Diamond-coated carbon nanotubes are a big win for electronics manufacturers


Scientists from CSIRO and Germany’s Fraunhofer Institute for Mechanics of Materials have developed a diamond-coated yarn which could reduce costs in the solar and semiconductor industries.

New ultra-thin saw wire for cutting silicon wafers: diamond on top of carbon nanotubes Copyright: Fraunhofer IWM
New ultra-thin saw wire for cutting silicon wafers: diamond on top of carbon nanotubes
Copyright: Fraunhofer IWM

Fraunhofer Institute physicist Manuel Mee has developed a way to coat ultra-thin, extremely stable nanothreads with diamond to make them much stronger than steel wires, allowing them to be manufactured more finely.

“The new saw wires held out the promise of being far superior to traditional steel wires,” Mr. Mee said, quoted in a media release from Austrade.

“Because of their high tensile strength, they can be manufactured much thinner than steel wires – and that means significantly less kerf loss.”

Kerf loss is basically saw dust, but the expensive kind. According to CSIRO, electronics manufacturers also have to deal with saw dust, although on a microscopic scale.

“When making electronics products, manufacturers have to cut through high-tech materials – like semiconductors and silicon wafers – meaning lots of tiny particles end up going to waste,” writes Crystal Ladiges on the CSIRO blog.

“As these materials are very expensive, this wastage turns out to be a much bigger problem than it is for your average tradie.”

To overcome the wastage issue, CSIRO and Fraunhofer Institute developed the diamond-coated saw wire that is set to effect dramatic reductions in kerf loss.

According to Fraunhofer Institute, the coated nanotubes have various possible applications such as being a component of highly sensitive sensors and thermoelectric generators.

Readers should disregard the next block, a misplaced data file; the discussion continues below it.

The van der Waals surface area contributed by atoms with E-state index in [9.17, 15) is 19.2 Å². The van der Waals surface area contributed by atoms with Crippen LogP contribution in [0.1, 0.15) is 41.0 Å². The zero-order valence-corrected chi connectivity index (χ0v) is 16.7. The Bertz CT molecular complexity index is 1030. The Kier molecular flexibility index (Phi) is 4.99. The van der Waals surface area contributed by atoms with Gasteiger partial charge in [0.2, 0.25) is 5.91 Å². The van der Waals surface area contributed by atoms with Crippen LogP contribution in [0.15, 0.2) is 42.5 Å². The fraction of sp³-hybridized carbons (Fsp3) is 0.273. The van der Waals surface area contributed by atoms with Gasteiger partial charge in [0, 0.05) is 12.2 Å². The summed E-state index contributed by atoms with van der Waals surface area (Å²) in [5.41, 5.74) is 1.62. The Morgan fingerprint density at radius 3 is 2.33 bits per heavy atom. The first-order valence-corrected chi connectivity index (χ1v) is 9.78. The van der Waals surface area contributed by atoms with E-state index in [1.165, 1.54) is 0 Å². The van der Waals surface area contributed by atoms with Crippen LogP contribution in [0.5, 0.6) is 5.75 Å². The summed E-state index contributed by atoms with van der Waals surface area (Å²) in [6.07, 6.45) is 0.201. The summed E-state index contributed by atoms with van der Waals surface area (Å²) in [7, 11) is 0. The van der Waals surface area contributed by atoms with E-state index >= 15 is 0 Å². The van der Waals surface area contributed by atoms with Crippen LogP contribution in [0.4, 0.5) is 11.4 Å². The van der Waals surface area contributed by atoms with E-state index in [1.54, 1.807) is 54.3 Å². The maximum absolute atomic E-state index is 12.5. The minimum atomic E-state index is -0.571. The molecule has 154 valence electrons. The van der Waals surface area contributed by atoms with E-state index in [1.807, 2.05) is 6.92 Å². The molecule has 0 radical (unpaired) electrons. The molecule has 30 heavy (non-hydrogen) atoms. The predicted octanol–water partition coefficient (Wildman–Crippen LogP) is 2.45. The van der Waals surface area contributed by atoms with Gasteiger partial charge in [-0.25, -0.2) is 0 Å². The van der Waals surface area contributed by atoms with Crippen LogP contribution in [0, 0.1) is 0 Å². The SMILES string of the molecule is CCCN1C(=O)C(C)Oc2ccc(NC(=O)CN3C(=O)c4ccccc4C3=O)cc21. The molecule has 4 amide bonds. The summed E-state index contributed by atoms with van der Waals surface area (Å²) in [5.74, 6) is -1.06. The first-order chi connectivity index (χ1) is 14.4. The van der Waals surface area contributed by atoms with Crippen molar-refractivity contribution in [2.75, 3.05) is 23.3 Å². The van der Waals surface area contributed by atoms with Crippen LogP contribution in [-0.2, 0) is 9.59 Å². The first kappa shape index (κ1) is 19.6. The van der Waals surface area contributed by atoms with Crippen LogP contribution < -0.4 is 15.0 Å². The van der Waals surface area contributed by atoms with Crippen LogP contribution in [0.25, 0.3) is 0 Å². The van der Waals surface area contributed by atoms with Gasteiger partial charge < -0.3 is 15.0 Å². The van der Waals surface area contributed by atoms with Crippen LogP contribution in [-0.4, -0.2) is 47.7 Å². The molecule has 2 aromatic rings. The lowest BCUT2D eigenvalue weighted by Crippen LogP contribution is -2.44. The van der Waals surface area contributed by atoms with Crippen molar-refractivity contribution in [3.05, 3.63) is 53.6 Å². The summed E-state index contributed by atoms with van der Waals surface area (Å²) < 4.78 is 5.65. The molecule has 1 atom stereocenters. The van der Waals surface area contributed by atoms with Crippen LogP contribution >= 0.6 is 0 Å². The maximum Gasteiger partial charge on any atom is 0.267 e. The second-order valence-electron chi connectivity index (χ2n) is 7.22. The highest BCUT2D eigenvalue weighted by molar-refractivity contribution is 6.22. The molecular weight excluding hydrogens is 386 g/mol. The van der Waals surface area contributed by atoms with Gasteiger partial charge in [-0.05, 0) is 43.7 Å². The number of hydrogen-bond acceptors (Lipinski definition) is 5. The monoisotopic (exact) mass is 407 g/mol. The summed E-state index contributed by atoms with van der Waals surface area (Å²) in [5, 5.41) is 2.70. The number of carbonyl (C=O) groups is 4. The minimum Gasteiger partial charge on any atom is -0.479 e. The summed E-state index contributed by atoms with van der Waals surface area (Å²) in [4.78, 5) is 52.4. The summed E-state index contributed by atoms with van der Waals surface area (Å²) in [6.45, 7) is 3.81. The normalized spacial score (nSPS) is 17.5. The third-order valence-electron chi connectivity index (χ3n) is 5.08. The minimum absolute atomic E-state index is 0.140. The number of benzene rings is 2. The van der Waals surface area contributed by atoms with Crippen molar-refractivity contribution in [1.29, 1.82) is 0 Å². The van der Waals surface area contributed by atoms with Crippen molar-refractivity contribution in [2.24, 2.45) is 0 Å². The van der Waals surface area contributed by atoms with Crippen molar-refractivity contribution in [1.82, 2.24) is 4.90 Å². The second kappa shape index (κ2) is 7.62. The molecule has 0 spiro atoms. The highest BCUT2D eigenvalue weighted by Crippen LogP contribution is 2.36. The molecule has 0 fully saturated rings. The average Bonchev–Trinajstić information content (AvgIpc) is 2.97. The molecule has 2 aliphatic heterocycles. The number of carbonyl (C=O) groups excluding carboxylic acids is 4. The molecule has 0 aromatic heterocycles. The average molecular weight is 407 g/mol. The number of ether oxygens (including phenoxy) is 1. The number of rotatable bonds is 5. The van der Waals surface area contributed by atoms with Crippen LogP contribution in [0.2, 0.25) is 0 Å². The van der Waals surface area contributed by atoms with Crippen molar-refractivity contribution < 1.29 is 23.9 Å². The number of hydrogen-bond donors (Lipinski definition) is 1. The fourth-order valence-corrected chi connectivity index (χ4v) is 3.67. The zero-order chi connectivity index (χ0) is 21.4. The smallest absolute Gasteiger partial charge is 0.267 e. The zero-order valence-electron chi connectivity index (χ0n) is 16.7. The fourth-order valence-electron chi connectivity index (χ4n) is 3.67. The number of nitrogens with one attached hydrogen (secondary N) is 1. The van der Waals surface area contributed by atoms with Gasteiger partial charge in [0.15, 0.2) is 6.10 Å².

The new material however is extremely difficult to synthesize as diamonds only grow under extreme conditions. The tricky process also means the compound used to encourage diamonds to grow on nanotubes damages the nanotubes.

Dr. Mee however found a solution to this problem.

“During our first experiments, fused silica from the reaction chamber accidentally came into contact with the coating plasma. It settled on the substrate and protected it against the aggressive hydrogen,” he said.

“We had to study the silicon oxide layer, which was deposited in an undefined manner, and find a method of controlling the deposition and optimizing the process.”

Subsequent tests done in CSIRO’s lab revealed that the nanotubes actually survived under their protective layer.

According to Austrade both organizations have filed a joint patent application for the process and related products. They are also conducting tests to bring the development to market as quickly as possible.

“To be able to show our partners in industry the potential the technology holds, we have to demonstrate how it can help solar companies save material when processing wafers,” Mr. Mee said.